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Safety Alert: If you believe your computer activities are being monitored, please access this site from a safer computer. To immediately exit this site, click the escape button. If you are in immediate danger, contact 911, a local crisis line, or the U.S. National Domestic Violence Hotline at 1-800-799-7233 and TTY 1-800-787-3224.

Date:Tuesday October 24th, 2017

Time: 2:00pm-3:30pm (CST) 

Abusers often use the threat of immigration enforcement as a way to maintain power and control and to make victims less likely to seek protection. For this reason, it is important for advocates to understand how to: help immigrant survivors become aware of their rights; identify immigration remedies for victims, including special VAWA provisions around confidentiality; prepare enhanced safety plans for immigrant survivors; and increase meaningful access to services for immigrants and survivors with limited English proficiency. This training will also provide updates on recent immigration policy developments and new enforcement measures that impact immigrant survivors.

Through this webinar, participants will learn: 

  • Implement enhanced safety planning for immigrant survivors 
  • Learn about family preparedness resources in case a parent is placed in immigration detention 
  • Strengthen community collaborations
  • Access reliable and updated resources for helping immigrant survivors.

Presenter: 

Rosie Hildalgo, Senior Director of Public Policy, Casa de Esperanza: National Latin@ Network

Rosie Hidalgo serves as the Senior Director of Public Policy for Casa de Esperanza: National Latin@ Network for Healthy Families and Communities (Casa/NLN). Rosie previously served as the Deputy Director for Policy at the Office on Violence Against Women (OVW) at the U.S. Department of Justice. Prior to working at OVW, Rosie had worked as the National Policy Director at Casa/NLN and served on the Steering Committee of the National Task Force to End Sexual and Domestic Violence where she played an active role in national advocacy efforts to reauthorize the Violence Against Women Act (VAWA) in 2013. Rosie previously worked at the National Latino Alliance for the Elimination of Domestic Violence and as an attorney at legal services programs for low-income families in New York City and in Northern Virginia. Rosie, the daughter of immigrants from Cuba, has spent a total of ten years as an adult living in three different countries in Latin America, including living in the Dominican Republic from 2002-2006, where she helped establish and coordinate a community-based domestic violence prevention and intervention network and worked as a consultant for the World Bank on social services reforms. Rosie received her undergraduate degree from Georgetown University and her law degree from New York University School of Law. In 2015 Rosie received the 20/20 Vision Award from the American Bar Association Commission on Domestic and Sexual Violence.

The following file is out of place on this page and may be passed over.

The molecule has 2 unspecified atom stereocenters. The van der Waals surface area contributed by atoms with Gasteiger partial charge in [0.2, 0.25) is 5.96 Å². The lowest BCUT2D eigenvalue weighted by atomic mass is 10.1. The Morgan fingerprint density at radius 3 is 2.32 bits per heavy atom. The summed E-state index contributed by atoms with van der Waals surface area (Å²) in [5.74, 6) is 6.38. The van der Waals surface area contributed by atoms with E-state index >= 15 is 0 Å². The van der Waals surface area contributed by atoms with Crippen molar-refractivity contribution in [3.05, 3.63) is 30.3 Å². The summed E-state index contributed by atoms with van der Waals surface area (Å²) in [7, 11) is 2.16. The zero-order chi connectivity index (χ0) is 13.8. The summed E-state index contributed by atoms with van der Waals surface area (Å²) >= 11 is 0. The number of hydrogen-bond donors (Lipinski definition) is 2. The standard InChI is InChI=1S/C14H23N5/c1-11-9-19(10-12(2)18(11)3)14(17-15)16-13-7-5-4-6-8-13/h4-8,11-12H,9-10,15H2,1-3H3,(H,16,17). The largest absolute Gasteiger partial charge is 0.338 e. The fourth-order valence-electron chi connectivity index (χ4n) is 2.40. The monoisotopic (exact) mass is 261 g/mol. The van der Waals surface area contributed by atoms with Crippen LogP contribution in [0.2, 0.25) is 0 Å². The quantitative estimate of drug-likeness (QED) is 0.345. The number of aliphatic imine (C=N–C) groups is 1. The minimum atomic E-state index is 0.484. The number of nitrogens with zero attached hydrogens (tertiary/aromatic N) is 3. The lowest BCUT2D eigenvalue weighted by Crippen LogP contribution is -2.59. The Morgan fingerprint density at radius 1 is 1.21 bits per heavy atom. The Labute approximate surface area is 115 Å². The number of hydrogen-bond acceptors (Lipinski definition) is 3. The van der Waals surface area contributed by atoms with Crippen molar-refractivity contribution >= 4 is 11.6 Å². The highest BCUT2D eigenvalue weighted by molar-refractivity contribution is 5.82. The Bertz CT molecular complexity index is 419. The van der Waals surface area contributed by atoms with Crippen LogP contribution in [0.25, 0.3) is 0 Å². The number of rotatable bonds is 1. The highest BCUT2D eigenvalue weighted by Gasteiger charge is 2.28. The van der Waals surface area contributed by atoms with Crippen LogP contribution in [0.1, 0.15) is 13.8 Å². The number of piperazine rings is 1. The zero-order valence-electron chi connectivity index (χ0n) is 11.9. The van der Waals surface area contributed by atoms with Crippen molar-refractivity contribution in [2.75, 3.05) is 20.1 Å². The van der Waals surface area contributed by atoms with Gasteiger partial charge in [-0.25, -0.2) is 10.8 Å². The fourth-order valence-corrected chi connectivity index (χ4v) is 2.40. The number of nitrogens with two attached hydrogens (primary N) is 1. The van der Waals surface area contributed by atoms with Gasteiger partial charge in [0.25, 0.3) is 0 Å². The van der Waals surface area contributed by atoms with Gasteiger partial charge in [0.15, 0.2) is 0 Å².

Register now.

 

 

 

 

 

Date: Monday October 30th, 2017

Time: 1:00pm-2:30pm (CST)